• I’m 5’7 so I would say that she was your Josh going by proportions. 😉 I’m sorry to hear about F’s clavicle though. Poor sweetie. Give her some kisses and gentle hugs from Auntie Musicteacher!

          • No, you still blow me out of the water with your butterball baby-carrying capabilities…and natural births! You’re the rock star, I’m just the groupie lol

  2. Heading out to a conference in a couple of hours and looking forward to sleeping well for two whole nights. I just hope I won’t spend the time being worried about DH and the girls. Last night Clara had two big wake ups in which she would not be soothed without me and we caved. DH can usually totally handle it, but last night was rough because Lucy was back in their shared bedroom so he didn’t feel like he could just let Clara cry if needed. Ugh. She’s been off formula bottles for a month, but I that’s his backup plan if they have an impasse like they did last night. And Lucy’s going to sleep with him in our room so he can shut that door and not be so stressed about Clara waking her up.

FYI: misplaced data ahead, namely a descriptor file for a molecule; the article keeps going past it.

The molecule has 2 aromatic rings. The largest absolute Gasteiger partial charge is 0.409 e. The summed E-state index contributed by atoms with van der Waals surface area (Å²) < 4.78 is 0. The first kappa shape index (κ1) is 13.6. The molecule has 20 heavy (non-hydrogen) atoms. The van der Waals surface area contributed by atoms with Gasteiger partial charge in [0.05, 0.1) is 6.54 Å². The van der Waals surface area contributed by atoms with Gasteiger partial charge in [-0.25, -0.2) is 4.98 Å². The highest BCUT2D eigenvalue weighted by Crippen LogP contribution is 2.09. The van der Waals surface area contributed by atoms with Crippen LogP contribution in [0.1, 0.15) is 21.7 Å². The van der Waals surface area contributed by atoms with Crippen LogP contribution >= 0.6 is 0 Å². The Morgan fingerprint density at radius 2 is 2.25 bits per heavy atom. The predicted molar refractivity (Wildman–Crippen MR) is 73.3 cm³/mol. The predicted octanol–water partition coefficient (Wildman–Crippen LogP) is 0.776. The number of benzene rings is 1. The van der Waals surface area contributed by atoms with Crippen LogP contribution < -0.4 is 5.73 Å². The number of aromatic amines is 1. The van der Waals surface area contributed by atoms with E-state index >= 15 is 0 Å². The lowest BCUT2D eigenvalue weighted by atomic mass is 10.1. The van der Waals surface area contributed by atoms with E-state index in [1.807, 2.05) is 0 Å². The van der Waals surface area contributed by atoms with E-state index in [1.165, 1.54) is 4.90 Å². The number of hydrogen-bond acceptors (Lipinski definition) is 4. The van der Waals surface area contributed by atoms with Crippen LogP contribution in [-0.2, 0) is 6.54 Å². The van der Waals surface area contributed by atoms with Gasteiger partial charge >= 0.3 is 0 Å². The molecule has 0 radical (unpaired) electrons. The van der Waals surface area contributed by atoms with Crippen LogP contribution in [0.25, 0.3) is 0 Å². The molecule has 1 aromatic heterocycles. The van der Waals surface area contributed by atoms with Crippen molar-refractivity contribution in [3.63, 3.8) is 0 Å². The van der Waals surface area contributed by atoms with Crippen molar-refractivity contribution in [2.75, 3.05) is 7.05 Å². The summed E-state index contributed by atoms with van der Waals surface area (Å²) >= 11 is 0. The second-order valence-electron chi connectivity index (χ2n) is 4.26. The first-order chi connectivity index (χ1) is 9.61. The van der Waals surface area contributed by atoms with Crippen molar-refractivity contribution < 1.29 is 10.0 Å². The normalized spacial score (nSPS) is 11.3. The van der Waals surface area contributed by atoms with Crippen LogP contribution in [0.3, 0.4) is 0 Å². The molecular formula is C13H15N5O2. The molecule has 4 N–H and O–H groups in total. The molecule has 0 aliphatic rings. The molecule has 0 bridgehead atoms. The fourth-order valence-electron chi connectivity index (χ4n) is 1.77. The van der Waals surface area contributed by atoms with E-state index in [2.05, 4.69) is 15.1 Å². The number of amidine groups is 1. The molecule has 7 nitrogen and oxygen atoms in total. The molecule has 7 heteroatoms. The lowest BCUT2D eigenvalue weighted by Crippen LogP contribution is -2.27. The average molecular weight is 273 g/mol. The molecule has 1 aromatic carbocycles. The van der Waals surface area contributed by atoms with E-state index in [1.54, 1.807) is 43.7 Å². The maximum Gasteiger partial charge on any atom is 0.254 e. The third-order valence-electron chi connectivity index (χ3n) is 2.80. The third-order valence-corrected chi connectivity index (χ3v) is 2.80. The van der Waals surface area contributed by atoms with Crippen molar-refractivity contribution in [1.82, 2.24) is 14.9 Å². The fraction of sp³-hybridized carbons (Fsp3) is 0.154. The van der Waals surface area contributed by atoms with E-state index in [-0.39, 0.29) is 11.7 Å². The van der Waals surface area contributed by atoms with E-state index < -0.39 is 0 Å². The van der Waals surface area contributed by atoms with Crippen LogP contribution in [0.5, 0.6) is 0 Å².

Repeating “not my problem, he can handle it. Not my problem, he can handle it. Not my. . . “

  3. WWMTD? This is a different spin on Pat of Butter’s post from yesterday. When do you let a good, motivated student fall on her face? Dd is a junior, and precalc is kicking her butt, in part because the teacher is not great. Unfortunately, she’s not getting the outside help she needs – either from friends, or our offers of an outside tutor. A C in the class would screw her GPA and possibly eliminate a now within reach college from, um, within reach.

    This is a pampered parent problem; I’m having a hard time deciding how much I should intervene.

    • Is it that she think she can climb out of the hole by herself? Or does she not see the hole at all?